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Encoding Predictive Reward Value in Human Amygdala and Orbitofrontal Cortex

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Science  22 Aug 2003:
Vol. 301, Issue 5636, pp. 1104-1107
DOI: 10.1126/science.1087919

Abstract

Adaptive behavior is optimized in organisms that maintain flexible representations of the value of sensory-predictive cues. To identify central representations of predictive reward value in humans, we used reinforcer devaluation while measuring neural activity with functional magnetic resonance imaging. We presented two arbitrary visual stimuli, both before and after olfactory devaluation, in a paradigm of appetitive conditioning. In amygdala and orbitofrontal cortex, responses evoked by a predictive target stimulus were decreased after devaluation, whereas responses to the nondevalued stimulus were maintained. Thus, differential activity in amygdala and orbitofrontal cortex encodes the current value of reward representations accessible to predictive cues.

An organism's ability to predict future events, such as food or danger, on the basis of relevant sensory cues is emblematic of associative learning. This phenomenon can be studied with classical conditioning, whereby a previously neutral item (the conditioned stimulus, CS+) acquires importance after being paired with a biologically salient reinforcer (the unconditioned stimulus, UCS). The efficacy of conditioning depends on establishing CS-UCS links, but evidence suggests that a CS+ can invoke multiple, unique UCS representations, including sensory properties, reward value, or associated affective states (1). Clarifying the neural substrates that support these associative links has important implications for biological models of reinforcement learning (2, 3).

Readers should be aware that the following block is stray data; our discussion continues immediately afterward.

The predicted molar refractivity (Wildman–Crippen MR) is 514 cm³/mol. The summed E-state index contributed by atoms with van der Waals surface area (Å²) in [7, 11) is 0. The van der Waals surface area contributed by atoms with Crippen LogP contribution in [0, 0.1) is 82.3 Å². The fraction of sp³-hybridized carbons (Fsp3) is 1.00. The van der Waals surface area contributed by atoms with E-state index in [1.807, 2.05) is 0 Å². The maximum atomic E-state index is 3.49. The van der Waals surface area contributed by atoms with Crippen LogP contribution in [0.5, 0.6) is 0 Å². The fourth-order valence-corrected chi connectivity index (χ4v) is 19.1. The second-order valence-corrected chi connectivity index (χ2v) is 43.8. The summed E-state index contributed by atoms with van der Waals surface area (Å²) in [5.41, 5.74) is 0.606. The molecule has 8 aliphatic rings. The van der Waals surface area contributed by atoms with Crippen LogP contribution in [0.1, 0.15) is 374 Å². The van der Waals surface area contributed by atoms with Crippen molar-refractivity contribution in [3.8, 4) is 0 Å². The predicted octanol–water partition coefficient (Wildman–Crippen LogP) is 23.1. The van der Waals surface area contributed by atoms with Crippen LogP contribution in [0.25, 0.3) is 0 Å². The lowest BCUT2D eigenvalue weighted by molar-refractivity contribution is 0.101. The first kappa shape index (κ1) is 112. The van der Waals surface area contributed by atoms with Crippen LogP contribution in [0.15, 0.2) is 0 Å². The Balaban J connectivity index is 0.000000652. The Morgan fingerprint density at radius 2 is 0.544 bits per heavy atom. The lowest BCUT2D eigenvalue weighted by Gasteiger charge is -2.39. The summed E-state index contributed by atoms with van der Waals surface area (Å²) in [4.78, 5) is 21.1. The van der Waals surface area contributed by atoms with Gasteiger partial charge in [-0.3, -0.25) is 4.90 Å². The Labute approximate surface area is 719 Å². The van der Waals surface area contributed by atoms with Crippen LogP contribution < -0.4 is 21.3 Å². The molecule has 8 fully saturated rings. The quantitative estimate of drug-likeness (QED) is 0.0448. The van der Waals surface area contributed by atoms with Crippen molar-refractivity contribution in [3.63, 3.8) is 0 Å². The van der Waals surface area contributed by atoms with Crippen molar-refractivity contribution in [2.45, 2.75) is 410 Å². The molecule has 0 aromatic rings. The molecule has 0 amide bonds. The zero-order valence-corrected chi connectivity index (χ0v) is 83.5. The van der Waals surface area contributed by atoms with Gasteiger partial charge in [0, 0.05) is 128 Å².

Neuroimaging studies emphasize the roles of amygdala and orbitofrontal cortex (OFC) in human classical conditioning (47), but no experiment has characterized the psychological underpinnings of these activations. Reinforcer devaluation offers a means of dissociating among the various central representations that a CS+ may engage. This approach has been applied to animal studies of appetitive learning, which show that damage to amygdala and OFC interferes with the effects of reinforcer devaluation (811). However, it remains unclear from lesion studies what precise information is encoded within these structures.